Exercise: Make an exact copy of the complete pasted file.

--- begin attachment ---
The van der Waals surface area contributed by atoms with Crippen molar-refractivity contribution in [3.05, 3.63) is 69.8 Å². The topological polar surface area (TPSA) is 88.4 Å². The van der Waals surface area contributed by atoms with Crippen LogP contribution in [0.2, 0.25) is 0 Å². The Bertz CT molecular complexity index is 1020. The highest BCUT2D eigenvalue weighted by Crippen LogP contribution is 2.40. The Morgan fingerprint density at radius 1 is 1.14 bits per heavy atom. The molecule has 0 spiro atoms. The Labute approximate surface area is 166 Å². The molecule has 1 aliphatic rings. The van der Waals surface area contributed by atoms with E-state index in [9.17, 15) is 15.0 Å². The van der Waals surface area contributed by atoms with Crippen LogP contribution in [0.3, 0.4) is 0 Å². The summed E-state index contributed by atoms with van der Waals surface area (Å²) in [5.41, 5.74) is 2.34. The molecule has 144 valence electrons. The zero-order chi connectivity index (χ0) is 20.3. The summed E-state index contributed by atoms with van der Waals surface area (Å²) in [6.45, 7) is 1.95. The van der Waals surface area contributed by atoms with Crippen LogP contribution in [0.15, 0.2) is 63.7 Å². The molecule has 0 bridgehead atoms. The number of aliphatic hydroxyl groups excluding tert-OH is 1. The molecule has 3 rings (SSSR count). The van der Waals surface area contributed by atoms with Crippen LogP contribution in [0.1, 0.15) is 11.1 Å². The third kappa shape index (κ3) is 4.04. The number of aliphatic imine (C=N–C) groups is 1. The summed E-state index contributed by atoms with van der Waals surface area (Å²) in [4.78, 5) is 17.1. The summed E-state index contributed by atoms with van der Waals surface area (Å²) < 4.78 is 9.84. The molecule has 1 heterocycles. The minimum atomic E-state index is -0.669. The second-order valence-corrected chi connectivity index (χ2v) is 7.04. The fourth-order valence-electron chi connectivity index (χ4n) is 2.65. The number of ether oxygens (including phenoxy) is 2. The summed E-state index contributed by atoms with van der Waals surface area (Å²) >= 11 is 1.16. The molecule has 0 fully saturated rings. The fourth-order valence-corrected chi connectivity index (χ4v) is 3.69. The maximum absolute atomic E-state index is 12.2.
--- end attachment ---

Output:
The van der Waals surface area contributed by atoms with Crippen molar-refractivity contribution in [3.05, 3.63) is 69.8 Å². The topological polar surface area (TPSA) is 88.4 Å². The van der Waals surface area contributed by atoms with Crippen LogP contribution in [0.2, 0.25) is 0 Å². The Bertz CT molecular complexity index is 1020. The highest BCUT2D eigenvalue weighted by Crippen LogP contribution is 2.40. The Morgan fingerprint density at radius 1 is 1.14 bits per heavy atom. The molecule has 0 spiro atoms. The Labute approximate surface area is 166 Å². The molecule has 1 aliphatic rings. The van der Waals surface area contributed by atoms with E-state index in [9.17, 15) is 15.0 Å². The van der Waals surface area contributed by atoms with Crippen LogP contribution in [0.3, 0.4) is 0 Å². The summed E-state index contributed by atoms with van der Waals surface area (Å²) in [5.41, 5.74) is 2.34. The molecule has 144 valence electrons. The zero-order chi connectivity index (χ0) is 20.3. The summed E-state index contributed by atoms with van der Waals surface area (Å²) in [6.45, 7) is 1.95. The van der Waals surface area contributed by atoms with Crippen LogP contribution in [0.15, 0.2) is 63.7 Å². The molecule has 0 bridgehead atoms. The number of aliphatic hydroxyl groups excluding tert-OH is 1. The molecule has 3 rings (SSSR count). The van der Waals surface area contributed by atoms with Crippen LogP contribution in [0.1, 0.15) is 11.1 Å². The third kappa shape index (κ3) is 4.04. The number of aliphatic imine (C=N–C) groups is 1. The summed E-state index contributed by atoms with van der Waals surface area (Å²) in [4.78, 5) is 17.1. The summed E-state index contributed by atoms with van der Waals surface area (Å²) < 4.78 is 9.84. The molecule has 1 heterocycles. The minimum atomic E-state index is -0.669. The second-order valence-corrected chi connectivity index (χ2v) is 7.04. The fourth-order valence-electron chi connectivity index (χ4n) is 2.65. The number of ether oxygens (including phenoxy) is 2. The summed E-state index contributed by atoms with van der Waals surface area (Å²) >= 11 is 1.16. The molecule has 0 fully saturated rings. The fourth-order valence-corrected chi connectivity index (χ4v) is 3.69. The maximum absolute atomic E-state index is 12.2.